"The Diggers had failed to appear at the Southwark Assizes in April 1650 to answer the charges made against them of riot and trespass, and orders to the sheriff to produce them before the assizes were issued regularly over the following two years..."
(BRAVE COMMUNITY: THE DIGGER MOVEMENT IN THE ENGLISH REVOLUTION, 2007 p211).
They were evicted from their Cobden community on George Hill by force including the use of Cromwell's troops.
Digger communities sprang up in their path. In "A Declaration of the Grounds and reasons why we the poor Inhabitants of the Parrish of Iver in Buckinghamshire, have begun to digge and manure the common and wast Land..." we are told:
"We hear that they have begun mannuring the commons in Kent, at Willingborough, and Bosworth old in Northamptonshire and in Gloustershire and in Nottinghamshire, and they intend to sowe roots til July & then follow for winter corne, and then to build for the porrest in the Parishes, and if the rich will not let them alone, the poor will leave them their Children to keep, as they have done in Surrey"
"They are at work in Barnet, and at Enfield and there they are resolved if they will not let them plant and build, they will leave them in Barnet 7 children, and at Enfield nine Children."
(DIGGER TRACTS 1649-50 ed. A Hopton 1989 p31-34)
Desperate men and women were prepared to use their children as bargaining chips with the authorities. Children left 'on the parish' were going to have a better life than starvation with their parents.
Among other "towns" they visited "to promot the Business" were listed "Redburn", "Mine", (possibly Mimms?), "Wellin", and "Dunstable" and on their travels they passed through Pirton.
The Diggers at Pirton
The Digger communities, one after another collapsed in the face of the violent assertion of private property ownership. The Diggers last stand, as a collective group, was in August 1650 at the village of Pirton, just outside of Hitchin.
At Pirton, utopian communism met with the reality of private property ownership and wage slavery. With their own crops destroyed they sought out those who wanted help in bringing in the year's crop. Some of the Diggers with Winstanley were employed by Lady Eleanor Douglas where she held the Rectory manor and the tithes of grain. Poverty forced the diggers to work for her for wages. Four of the diggers were employed to thresh her wheat.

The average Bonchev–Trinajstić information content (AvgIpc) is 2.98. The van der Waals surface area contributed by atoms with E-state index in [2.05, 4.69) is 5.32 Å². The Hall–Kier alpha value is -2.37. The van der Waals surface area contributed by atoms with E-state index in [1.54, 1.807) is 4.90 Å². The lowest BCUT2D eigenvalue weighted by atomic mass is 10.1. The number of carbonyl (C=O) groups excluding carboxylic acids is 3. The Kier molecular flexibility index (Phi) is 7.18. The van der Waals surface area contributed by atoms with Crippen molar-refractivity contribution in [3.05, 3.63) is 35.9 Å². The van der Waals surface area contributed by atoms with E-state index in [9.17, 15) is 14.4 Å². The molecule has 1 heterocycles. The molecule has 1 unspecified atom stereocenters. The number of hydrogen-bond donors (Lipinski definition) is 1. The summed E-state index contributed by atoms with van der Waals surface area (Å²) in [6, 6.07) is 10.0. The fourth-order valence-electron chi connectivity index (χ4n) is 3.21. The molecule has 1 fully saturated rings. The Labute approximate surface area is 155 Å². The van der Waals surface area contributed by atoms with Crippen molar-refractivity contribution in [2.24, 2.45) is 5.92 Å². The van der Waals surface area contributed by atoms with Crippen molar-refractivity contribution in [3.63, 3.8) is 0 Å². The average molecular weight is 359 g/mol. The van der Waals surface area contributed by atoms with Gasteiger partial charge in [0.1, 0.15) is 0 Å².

Here is Winstanley writing as a broken man; "now my health and estate is decayed and I grow in age, I must either beg or work for day wages, which I was never brought up to, for another" (THE DIGGERS IN PIRTON, M Tomkins, March 1977, Pirton Local History Group).
Any evidence the diggers were at Picton has long disappeared. We only have Winstanley's bitter letters claiming that Lady Douglas had cheated the Diggers of their wages.
From Wage slavery to Communism
Wage slavery was to be the lot of the working class. It still is. Workers have access to farms, factories, mines, railways and so on only as wage-labourers.
The workers own nothing save their labour-power (manual skills, qualifications, experience, brains) but they have got to live. They do not have free access to food, housing or anything; they all have a price tag. They cannot get a living without money. They do not own the means of production. So they are forced sell their labour-power.
At the end of the week or month they are paid according roughly to how much it costs workers to keep a roof over their head and reproduce, complicated by the need to pay skilled workers at a higher rate and also by varying levels of unemployment. Wages generally are located around the "cost of living" figures. They are not located around the value of what the workers produce.
The employers make a profit from the value of the work done, over and above what is paid out as wages, cost of raw materials, machinery and other overheads. Everything the workers buy is produced and distributed by the working class themselves. Yet their access to the wealth they produce so abundantly is severely rationed and limited by the money in the pay packet.
This is what wage slavery means in practice: rationing, by a singularly inappropriate process. Our pay packets have no relevance to our level of needs: they only reflect the value of our labour-power - whether we are skilled and scarce, or unskilled and abundant. Old people, handicapped people, women, children, sick people: all these are especially needy, and they are the people who have least money.